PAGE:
But the real surprise of this lens was certainly the image quality. I started using it by taking pictures at night and I noticed that at F1.4 there is actually much more light. The image is a bit soft but the general rendering is good and above all there are no chromatic aberrations. The only flaws I noticed at F1.4 were some accentuated purple and blue tones, small flaws that disappear with a simple basic editing. It must be said that I never use this aperture and in fact I only experimented with it out of curiosity but seeing the rendering full of fringed aberrations of the Viltrox 23 mm by shooting at F1.4 I thought that this TTArtisan had more or less the same defect. Also from the point of view of color rendering, the TTArtisan 35mm surprised me a lot. I noticed both tones and a very nice color separation. Same thing with regard to contrast and sharpness, even if I didn't make a direct comparison with another lens, however I liked these aspects as well as the various files I shot in general. I must add that in the editing phase I had a further positive surprise. I noticed by editing with my style, came out warm colored photos with a vintage-looking tone. I don't know if this is a defect, for me it’s a very pleasant thing because it’s as if the photos makes me travel through time. However those colors and tones are very personal and stimulate me to go out and take new photos. The only downside when editing was that I couldn't see the aperture data. I don't know if I had to set something, the fact is that it always gives me a value of 0. It must be said that to shoot with this lens, in Fujifilm cameras, you must first change the setting which does not allow you to shoot without a lens. This means that I shot with the camera that didn't actually "see" the lens. There will probably be some other function that activates both the display of the aperture value and the presence of the lens itself mounted on the camera.
The TTArtisan 35 mm F1.4 was an incredible surprise, a lens that cost only 75€ but gave me great satisfaction. But above all the most interesting thing and a lesson for all those who love photography was the manual focus. This type of shot, as I said before, makes you focus on the composition and this leads to making more beautiful and meaningful photos. Having to use a technique rather than an automatism to capture an image leads to being more reflexive and focusing on a specific result. Moreover, this process leads to taking fewer photos but all different and not as it happens today; dozens of photos all the same. Unfortunately we live in an age where photography is the result of an automatism of the worst kind. This process doesn't lead to being creative but simply copying something you've seen on some social media. Shooting at random using a phone and then applying filters arriving at a result that has nothing to do with the original photo, only leads to uniformity. Using a camera with a manual focus lens leads to creativity and allows you to create an original image. Normally I always take a few thousand pictures before writing about a lens. With this TTArtisan 35mm I took about 400 photos but that's because I liked the manual focus process. I want to continue to use this lens for creative and relaxing photography, this requires a particular mental condition that is not easy to have with today's times. However, knowing that there is a particular lens that gives me this kind of inspiration, it’s a sort of hidden happiness. Now I know that if I want to relax, I can go out with a very compact camera-lens combination that motivates me and gives me images with a nostalgic vintage look.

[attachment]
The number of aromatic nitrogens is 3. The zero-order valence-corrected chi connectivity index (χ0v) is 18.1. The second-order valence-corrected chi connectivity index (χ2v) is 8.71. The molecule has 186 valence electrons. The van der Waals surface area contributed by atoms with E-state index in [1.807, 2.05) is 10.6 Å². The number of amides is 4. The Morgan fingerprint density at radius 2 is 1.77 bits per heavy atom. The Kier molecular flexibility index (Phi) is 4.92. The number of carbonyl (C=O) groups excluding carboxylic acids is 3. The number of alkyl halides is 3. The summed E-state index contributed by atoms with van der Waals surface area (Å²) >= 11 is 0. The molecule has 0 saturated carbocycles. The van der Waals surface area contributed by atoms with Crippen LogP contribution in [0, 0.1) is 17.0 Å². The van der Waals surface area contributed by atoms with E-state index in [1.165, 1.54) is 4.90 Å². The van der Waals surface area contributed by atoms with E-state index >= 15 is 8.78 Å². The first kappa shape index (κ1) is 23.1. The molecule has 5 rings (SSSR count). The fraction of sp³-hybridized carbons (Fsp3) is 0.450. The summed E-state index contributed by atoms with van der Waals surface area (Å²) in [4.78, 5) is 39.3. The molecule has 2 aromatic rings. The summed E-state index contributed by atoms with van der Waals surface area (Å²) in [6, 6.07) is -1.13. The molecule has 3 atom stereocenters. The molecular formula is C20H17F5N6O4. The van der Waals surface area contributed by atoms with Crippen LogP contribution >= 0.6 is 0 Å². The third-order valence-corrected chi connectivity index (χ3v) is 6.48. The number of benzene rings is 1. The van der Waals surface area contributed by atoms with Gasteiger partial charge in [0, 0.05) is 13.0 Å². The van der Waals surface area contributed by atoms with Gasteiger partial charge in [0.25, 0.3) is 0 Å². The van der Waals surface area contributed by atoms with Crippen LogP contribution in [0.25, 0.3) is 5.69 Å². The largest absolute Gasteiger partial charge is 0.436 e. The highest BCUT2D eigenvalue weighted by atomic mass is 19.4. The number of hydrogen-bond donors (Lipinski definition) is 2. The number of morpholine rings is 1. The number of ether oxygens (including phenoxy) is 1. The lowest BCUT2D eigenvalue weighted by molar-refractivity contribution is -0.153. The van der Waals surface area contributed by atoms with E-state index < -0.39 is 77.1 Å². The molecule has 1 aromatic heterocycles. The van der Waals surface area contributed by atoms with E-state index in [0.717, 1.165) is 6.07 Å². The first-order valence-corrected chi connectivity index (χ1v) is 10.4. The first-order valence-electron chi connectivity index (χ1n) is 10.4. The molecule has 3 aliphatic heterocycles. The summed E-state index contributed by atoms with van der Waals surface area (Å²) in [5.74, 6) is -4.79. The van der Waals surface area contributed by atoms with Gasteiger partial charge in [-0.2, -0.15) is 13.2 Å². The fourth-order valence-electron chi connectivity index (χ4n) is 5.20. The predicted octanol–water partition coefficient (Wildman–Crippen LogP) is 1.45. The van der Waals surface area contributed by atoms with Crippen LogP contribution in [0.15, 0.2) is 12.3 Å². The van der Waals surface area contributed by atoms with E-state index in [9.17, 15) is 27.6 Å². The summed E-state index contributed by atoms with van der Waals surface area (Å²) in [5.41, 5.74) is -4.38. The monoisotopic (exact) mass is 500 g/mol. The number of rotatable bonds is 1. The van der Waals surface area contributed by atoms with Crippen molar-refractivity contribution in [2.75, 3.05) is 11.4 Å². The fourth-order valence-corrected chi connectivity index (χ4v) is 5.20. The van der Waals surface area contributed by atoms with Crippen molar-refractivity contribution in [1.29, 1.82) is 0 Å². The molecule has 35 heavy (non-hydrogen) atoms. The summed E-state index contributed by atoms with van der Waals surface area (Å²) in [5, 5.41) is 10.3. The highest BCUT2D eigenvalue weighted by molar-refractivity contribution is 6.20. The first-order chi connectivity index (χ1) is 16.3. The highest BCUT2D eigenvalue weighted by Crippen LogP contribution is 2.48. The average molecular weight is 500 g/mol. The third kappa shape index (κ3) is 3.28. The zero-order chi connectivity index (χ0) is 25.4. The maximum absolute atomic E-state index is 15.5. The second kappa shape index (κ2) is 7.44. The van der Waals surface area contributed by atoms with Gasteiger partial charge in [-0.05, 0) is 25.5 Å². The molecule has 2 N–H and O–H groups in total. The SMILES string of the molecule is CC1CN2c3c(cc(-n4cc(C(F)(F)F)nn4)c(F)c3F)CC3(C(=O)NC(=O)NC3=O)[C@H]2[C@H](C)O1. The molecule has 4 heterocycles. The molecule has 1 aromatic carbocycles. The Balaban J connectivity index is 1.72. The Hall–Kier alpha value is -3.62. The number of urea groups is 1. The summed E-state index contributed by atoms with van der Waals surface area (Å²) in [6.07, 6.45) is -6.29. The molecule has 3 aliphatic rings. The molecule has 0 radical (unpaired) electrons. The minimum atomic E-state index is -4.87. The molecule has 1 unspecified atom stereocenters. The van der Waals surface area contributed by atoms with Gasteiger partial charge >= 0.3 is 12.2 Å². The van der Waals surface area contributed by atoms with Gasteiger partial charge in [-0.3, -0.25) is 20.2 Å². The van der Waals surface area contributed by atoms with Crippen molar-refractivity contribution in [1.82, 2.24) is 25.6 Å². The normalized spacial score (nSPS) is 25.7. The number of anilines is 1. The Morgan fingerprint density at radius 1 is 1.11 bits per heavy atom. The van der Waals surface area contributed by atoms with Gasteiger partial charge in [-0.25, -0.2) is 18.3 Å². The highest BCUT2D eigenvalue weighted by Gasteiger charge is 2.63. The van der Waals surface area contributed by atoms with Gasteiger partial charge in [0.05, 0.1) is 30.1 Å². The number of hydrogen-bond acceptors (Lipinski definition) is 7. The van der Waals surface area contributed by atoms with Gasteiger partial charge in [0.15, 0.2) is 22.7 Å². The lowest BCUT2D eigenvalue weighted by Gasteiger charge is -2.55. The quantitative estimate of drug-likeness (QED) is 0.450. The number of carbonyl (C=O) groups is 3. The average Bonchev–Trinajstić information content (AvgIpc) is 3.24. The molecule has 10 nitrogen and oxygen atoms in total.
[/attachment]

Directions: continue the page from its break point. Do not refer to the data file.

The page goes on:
Pictures: Antonio Malara
Camera: Fujifilm XT-20